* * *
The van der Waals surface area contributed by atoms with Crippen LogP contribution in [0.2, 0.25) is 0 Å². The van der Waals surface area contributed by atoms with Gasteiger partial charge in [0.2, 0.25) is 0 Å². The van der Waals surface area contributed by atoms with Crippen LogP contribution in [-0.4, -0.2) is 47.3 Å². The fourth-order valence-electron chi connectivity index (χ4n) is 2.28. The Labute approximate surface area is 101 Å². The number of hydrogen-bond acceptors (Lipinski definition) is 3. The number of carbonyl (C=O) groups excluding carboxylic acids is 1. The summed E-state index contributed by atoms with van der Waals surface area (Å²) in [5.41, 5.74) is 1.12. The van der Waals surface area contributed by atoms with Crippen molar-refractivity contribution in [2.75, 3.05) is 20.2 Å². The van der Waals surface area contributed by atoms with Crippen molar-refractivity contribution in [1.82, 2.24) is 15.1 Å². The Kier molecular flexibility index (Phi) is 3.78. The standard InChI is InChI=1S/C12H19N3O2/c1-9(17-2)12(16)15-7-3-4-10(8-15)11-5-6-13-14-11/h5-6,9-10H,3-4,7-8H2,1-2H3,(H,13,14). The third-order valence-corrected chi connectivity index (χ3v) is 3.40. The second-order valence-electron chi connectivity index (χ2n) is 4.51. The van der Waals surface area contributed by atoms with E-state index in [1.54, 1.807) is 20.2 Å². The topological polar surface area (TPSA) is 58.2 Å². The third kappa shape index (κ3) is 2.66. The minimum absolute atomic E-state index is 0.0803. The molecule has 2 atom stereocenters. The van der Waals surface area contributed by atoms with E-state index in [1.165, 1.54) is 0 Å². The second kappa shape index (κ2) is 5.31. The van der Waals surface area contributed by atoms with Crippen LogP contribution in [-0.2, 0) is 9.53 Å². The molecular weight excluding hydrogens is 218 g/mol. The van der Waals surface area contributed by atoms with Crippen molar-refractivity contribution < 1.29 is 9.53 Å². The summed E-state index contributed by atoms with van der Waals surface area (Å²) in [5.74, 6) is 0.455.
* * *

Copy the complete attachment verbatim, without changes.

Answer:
The van der Waals surface area contributed by atoms with Crippen LogP contribution in [0.2, 0.25) is 0 Å². The van der Waals surface area contributed by atoms with Gasteiger partial charge in [0.2, 0.25) is 0 Å². The van der Waals surface area contributed by atoms with Crippen LogP contribution in [-0.4, -0.2) is 47.3 Å². The fourth-order valence-electron chi connectivity index (χ4n) is 2.28. The Labute approximate surface area is 101 Å². The number of hydrogen-bond acceptors (Lipinski definition) is 3. The number of carbonyl (C=O) groups excluding carboxylic acids is 1. The summed E-state index contributed by atoms with van der Waals surface area (Å²) in [5.41, 5.74) is 1.12. The van der Waals surface area contributed by atoms with Crippen molar-refractivity contribution in [2.75, 3.05) is 20.2 Å². The van der Waals surface area contributed by atoms with Crippen molar-refractivity contribution in [1.82, 2.24) is 15.1 Å². The Kier molecular flexibility index (Phi) is 3.78. The standard InChI is InChI=1S/C12H19N3O2/c1-9(17-2)12(16)15-7-3-4-10(8-15)11-5-6-13-14-11/h5-6,9-10H,3-4,7-8H2,1-2H3,(H,13,14). The third-order valence-corrected chi connectivity index (χ3v) is 3.40. The second-order valence-electron chi connectivity index (χ2n) is 4.51. The van der Waals surface area contributed by atoms with E-state index in [1.54, 1.807) is 20.2 Å². The topological polar surface area (TPSA) is 58.2 Å². The third kappa shape index (κ3) is 2.66. The minimum absolute atomic E-state index is 0.0803. The molecule has 2 atom stereocenters. The van der Waals surface area contributed by atoms with E-state index in [1.165, 1.54) is 0 Å². The second kappa shape index (κ2) is 5.31. The van der Waals surface area contributed by atoms with Crippen LogP contribution in [-0.2, 0) is 9.53 Å². The molecular weight excluding hydrogens is 218 g/mol. The van der Waals surface area contributed by atoms with Crippen molar-refractivity contribution < 1.29 is 9.53 Å². The summed E-state index contributed by atoms with van der Waals surface area (Å²) in [5.74, 6) is 0.455.